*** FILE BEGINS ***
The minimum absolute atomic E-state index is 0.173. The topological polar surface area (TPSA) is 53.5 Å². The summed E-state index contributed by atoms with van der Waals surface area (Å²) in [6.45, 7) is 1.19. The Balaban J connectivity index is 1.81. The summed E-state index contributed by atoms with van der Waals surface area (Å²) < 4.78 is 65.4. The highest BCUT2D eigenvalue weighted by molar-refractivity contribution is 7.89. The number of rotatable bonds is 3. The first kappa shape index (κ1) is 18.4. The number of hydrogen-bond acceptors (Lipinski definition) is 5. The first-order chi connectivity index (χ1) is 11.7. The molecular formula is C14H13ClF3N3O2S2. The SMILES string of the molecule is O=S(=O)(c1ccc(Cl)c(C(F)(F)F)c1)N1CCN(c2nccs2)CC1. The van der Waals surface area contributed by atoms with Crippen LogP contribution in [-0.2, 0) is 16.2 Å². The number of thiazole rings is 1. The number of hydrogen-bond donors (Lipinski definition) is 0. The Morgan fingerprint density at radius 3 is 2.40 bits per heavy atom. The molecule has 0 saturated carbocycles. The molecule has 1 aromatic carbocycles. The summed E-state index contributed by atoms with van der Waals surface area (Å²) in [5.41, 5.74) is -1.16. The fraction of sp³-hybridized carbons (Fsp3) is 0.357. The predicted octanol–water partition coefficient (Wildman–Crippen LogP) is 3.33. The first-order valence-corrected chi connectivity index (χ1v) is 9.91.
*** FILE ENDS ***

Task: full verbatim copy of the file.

The minimum absolute atomic E-state index is 0.173. The topological polar surface area (TPSA) is 53.5 Å². The summed E-state index contributed by atoms with van der Waals surface area (Å²) in [6.45, 7) is 1.19. The Balaban J connectivity index is 1.81. The summed E-state index contributed by atoms with van der Waals surface area (Å²) < 4.78 is 65.4. The highest BCUT2D eigenvalue weighted by molar-refractivity contribution is 7.89. The number of rotatable bonds is 3. The first kappa shape index (κ1) is 18.4. The number of hydrogen-bond acceptors (Lipinski definition) is 5. The first-order chi connectivity index (χ1) is 11.7. The molecular formula is C14H13ClF3N3O2S2. The SMILES string of the molecule is O=S(=O)(c1ccc(Cl)c(C(F)(F)F)c1)N1CCN(c2nccs2)CC1. The van der Waals surface area contributed by atoms with Crippen LogP contribution in [-0.2, 0) is 16.2 Å². The number of thiazole rings is 1. The number of hydrogen-bond donors (Lipinski definition) is 0. The Morgan fingerprint density at radius 3 is 2.40 bits per heavy atom. The molecule has 0 saturated carbocycles. The molecule has 1 aromatic carbocycles. The summed E-state index contributed by atoms with van der Waals surface area (Å²) in [5.41, 5.74) is -1.16. The fraction of sp³-hybridized carbons (Fsp3) is 0.357. The predicted octanol–water partition coefficient (Wildman–Crippen LogP) is 3.33. The first-order valence-corrected chi connectivity index (χ1v) is 9.91.